American Association for Cancer Research
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Supplemental Figure Legend and Supplemental Table from MLN0128, an ATP-Competitive mTOR Kinase Inhibitor with Potent In Vitro and In Vivo Antitumor Activity, as Potential Therapy for Bone and Soft-Tissue Sarcoma

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journal contribution
posted on 2023-04-03, 14:28 authored by Emily K. Slotkin, Parag P. Patwardhan, Shyamprasad D. Vasudeva, Elisa de Stanchina, William D. Tap, Gary K. Schwartz

Supplemental Figure Legend and Supplemental Table showing list of antibodies used in the study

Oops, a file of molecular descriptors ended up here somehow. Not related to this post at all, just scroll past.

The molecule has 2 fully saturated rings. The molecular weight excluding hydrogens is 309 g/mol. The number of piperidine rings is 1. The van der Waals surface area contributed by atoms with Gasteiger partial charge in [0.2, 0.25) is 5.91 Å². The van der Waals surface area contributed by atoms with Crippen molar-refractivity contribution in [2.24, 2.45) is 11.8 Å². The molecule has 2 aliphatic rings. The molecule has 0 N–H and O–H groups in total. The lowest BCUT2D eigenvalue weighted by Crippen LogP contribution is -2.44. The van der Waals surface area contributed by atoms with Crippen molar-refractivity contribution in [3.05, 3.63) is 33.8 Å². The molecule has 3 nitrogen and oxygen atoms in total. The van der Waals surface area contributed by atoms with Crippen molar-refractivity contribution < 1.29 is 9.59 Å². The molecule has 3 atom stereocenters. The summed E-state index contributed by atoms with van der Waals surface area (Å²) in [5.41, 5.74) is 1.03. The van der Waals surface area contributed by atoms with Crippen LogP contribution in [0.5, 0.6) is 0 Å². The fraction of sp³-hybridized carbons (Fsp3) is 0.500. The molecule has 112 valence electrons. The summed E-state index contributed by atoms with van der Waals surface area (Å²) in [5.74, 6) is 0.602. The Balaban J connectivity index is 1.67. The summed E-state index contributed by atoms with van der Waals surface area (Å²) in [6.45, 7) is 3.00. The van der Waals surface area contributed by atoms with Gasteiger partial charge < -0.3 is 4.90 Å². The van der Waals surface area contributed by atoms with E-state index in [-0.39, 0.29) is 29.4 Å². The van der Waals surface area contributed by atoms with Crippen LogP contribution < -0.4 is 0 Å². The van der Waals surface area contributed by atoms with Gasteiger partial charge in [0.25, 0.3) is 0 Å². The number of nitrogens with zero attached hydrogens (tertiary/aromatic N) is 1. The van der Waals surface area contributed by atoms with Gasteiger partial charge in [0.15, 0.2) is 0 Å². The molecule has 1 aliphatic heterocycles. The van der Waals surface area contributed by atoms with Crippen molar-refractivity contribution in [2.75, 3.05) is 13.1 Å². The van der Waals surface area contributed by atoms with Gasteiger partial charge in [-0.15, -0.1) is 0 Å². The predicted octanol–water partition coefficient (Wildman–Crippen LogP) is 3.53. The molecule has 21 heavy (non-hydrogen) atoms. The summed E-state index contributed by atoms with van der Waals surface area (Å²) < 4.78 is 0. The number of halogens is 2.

The mammalian target of rapamycin (mTOR) is a serine/threonine protein kinase that exists in two complexes (mTORC1 and mTORC2) and integrates extracellular and intracellular signals to act as a master regulator of cell growth, survival, and metabolism. The PI3K/AKT/mTOR prosurvival pathway is often dysregulated in multiple sarcoma subtypes. First-generation allosteric inhibitors of mTORC1 (rapalogues) have been extensively tested with great preclinical promise, but have had limited clinical utility. Here, we report that MLN0128, a second-generation, ATP-competitive, pan-mTOR kinase inhibitor, acts on both mTORC1 and mTORC2 and has potent in vitro and in vivo antitumor activity in multiple sarcoma subtypes. In vitro, MLN0128 inhibits mTORC1/2 targets in a concentration-dependent fashion and shows striking antiproliferative effect in rhabdomyosarcoma (RMS), Ewing sarcoma, malignant peripheral nerve sheath tumor, synovial sarcoma, osteosarcoma, and liposarcoma. Unlike rapamycin, MLN0128 inhibits phosphorylation of 4EBP1 and NDRG1 as well as prevents the reactivation of pAKT that occurs via negative feedback release with mTORC1 inhibition alone. In xenograft models, MLN0128 treatment results in suppression of tumor growth with two dosing schedules (1 mg/kg daily and 3 mg/kg b.i.d. t.i.w.). At the 3 mg/kg dosing schedule, MLN0128 treatment results in significantly better tumor growth suppression than rapamycin in RMS and Ewing sarcoma models. In addition, MLN0128 induces apoptosis in models of RMS both in vitro and in vivo. Results from our study strongly suggest that MLN0128 treatment should be explored further as potential therapy for sarcoma. Mol Cancer Ther; 14(2); 395–406. ©2014 AACR.

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